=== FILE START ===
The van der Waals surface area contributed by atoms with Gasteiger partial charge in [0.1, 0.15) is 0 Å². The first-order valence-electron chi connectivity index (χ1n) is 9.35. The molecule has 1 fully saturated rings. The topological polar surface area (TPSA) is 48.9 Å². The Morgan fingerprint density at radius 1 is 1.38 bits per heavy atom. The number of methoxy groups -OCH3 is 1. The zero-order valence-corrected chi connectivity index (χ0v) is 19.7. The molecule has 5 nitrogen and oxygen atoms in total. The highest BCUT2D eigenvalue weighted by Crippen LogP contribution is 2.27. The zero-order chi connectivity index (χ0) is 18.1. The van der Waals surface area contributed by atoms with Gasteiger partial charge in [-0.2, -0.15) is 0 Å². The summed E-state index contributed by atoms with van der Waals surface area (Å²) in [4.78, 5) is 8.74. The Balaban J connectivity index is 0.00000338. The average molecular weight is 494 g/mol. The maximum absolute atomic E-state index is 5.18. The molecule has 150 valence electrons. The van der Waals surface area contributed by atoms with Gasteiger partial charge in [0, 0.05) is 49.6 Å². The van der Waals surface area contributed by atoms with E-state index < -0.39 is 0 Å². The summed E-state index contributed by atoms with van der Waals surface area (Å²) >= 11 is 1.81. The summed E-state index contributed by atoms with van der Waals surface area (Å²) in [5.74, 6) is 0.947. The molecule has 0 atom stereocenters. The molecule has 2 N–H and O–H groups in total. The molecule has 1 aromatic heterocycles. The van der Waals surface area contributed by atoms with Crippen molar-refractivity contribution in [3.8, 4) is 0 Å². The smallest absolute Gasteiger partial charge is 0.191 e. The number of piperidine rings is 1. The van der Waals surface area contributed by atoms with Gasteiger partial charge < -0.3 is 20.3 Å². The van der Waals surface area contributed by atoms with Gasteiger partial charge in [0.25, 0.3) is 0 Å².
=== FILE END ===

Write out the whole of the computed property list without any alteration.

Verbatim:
The van der Waals surface area contributed by atoms with Gasteiger partial charge in [0.1, 0.15) is 0 Å². The first-order valence-electron chi connectivity index (χ1n) is 9.35. The molecule has 1 fully saturated rings. The topological polar surface area (TPSA) is 48.9 Å². The Morgan fingerprint density at radius 1 is 1.38 bits per heavy atom. The number of methoxy groups -OCH3 is 1. The zero-order valence-corrected chi connectivity index (χ0v) is 19.7. The molecule has 5 nitrogen and oxygen atoms in total. The highest BCUT2D eigenvalue weighted by Crippen LogP contribution is 2.27. The zero-order chi connectivity index (χ0) is 18.1. The van der Waals surface area contributed by atoms with Gasteiger partial charge in [-0.2, -0.15) is 0 Å². The summed E-state index contributed by atoms with van der Waals surface area (Å²) in [4.78, 5) is 8.74. The Balaban J connectivity index is 0.00000338. The average molecular weight is 494 g/mol. The maximum absolute atomic E-state index is 5.18. The molecule has 150 valence electrons. The van der Waals surface area contributed by atoms with Gasteiger partial charge in [0, 0.05) is 49.6 Å². The van der Waals surface area contributed by atoms with E-state index < -0.39 is 0 Å². The summed E-state index contributed by atoms with van der Waals surface area (Å²) >= 11 is 1.81. The summed E-state index contributed by atoms with van der Waals surface area (Å²) in [5.74, 6) is 0.947. The molecule has 0 atom stereocenters. The molecule has 2 N–H and O–H groups in total. The molecule has 1 aromatic heterocycles. The van der Waals surface area contributed by atoms with Crippen molar-refractivity contribution in [3.8, 4) is 0 Å². The smallest absolute Gasteiger partial charge is 0.191 e. The number of piperidine rings is 1. The van der Waals surface area contributed by atoms with Gasteiger partial charge < -0.3 is 20.3 Å². The van der Waals surface area contributed by atoms with Gasteiger partial charge in [0.25, 0.3) is 0 Å².